In 2021, the Italian Competition Authority (AGCM or “ICA”) has further boosted its enforcement action in the digital environment by levying more than €1.3 billion in fines (plus remedies) against “gatekeepers” and other significant digital players active in Italy. Interestingly, in addition to antitrust, the ICA has sanctioned digital platforms like Apple and Google with the maximum possible fine for unfair commercial practices in relation with the collection and use of consumers’ data.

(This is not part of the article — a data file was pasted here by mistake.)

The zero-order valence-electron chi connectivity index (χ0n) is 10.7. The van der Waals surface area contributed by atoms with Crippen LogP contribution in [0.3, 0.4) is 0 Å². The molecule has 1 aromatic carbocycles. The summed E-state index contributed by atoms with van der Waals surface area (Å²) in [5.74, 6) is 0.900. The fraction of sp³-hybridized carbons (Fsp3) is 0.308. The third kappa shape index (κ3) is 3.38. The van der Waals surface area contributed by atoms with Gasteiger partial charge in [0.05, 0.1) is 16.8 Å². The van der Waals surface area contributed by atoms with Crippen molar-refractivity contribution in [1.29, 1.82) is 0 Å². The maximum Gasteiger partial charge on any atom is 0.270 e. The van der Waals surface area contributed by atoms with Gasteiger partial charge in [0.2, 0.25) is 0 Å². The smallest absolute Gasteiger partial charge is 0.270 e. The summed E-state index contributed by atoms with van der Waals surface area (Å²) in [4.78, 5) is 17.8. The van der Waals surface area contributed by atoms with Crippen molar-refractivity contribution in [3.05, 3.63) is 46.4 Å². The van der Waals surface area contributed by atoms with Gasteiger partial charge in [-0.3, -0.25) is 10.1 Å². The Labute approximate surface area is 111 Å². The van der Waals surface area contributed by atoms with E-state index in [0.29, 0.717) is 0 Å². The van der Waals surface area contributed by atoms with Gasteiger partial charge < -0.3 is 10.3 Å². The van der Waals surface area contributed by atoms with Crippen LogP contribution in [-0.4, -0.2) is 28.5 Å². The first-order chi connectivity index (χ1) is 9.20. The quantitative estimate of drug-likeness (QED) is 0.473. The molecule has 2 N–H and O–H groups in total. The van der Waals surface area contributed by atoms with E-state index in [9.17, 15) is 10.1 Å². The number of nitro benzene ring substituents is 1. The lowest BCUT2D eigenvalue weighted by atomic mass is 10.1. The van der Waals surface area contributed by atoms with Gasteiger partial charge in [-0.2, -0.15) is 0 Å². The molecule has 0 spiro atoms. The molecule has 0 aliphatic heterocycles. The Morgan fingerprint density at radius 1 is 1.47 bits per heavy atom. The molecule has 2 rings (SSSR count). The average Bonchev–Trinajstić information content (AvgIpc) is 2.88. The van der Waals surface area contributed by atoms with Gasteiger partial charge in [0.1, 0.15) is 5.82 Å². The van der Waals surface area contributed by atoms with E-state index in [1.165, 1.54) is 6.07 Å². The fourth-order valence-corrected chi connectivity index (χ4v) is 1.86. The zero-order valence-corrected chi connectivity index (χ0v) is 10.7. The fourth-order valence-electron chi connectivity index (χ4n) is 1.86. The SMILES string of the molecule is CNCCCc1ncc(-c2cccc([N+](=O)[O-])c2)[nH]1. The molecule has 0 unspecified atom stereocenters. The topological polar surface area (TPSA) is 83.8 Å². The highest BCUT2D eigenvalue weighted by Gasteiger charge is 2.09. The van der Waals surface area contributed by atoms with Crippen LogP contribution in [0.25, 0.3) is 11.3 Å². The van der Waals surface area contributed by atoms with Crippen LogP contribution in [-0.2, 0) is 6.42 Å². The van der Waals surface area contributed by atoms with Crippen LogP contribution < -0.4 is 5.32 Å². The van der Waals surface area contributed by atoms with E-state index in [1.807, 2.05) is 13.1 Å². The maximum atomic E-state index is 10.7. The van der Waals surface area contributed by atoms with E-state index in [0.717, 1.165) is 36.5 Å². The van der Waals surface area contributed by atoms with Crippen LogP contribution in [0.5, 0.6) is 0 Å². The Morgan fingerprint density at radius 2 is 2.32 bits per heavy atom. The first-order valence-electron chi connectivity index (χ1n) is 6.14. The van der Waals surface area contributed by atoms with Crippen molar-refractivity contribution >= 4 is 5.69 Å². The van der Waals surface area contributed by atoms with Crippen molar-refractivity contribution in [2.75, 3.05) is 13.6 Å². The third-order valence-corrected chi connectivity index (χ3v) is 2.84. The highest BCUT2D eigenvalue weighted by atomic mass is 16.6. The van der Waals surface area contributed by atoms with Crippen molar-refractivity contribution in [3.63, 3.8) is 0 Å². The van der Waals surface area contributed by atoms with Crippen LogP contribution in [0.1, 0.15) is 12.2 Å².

From the purely antitrust standpoint, the ICA has displayed determination in using innovative theories of harm under Article 102 TFEU against gatekeepers with respect to disputed categories of conduct like tying, self-preferencing and refusal to deal. Notably, in addition to record fines (more than €1.2 billion), it has imposed unprecedented remedies on Amazon (A538 – Amazon FBA) and Google (A529 – Enel X),) prescribing to interoperate with competitors at reasonable and non-discriminatory terms, or to provide same-level access services and develop tailored technical solutions to that end. This approach in enforcing Article 102 leverages on the European Commission’s Google Shopping decision and on the General Court’s endorsement of the notion of “quasi-essential facility”, which is tailored to gatekeepers. However, the ICA did not shy away from bringing this notion to the extreme consequences and testing the boundaries of Article 102, imposing a set of articulated remedies that seem to anticipate the implementation of the Digital Markets Act (DMA). In the context of Article 101, the ICA has fined Apple and Amazon more than €173 million (I842 – Sales of Apple products on Amazon) for agreeing to ban certain official and unofficial distributors of Apple and Beats branded products from the Amazon marketplace. The ICA found that the agreement consisted in a selective platform ban based on discriminatory and non-transparent criteria, in breach of the conditions established by the ECJ in Metro and Coty. It therefore recalled that the ECJ in Pierre Fabre established that disproportionate or discriminatory bans on online sales constitute a by object infringement of Article 101, but the ICA also carried out an analysis of anticompetitive effects based on the market shares of the undertakings involved in the conduct.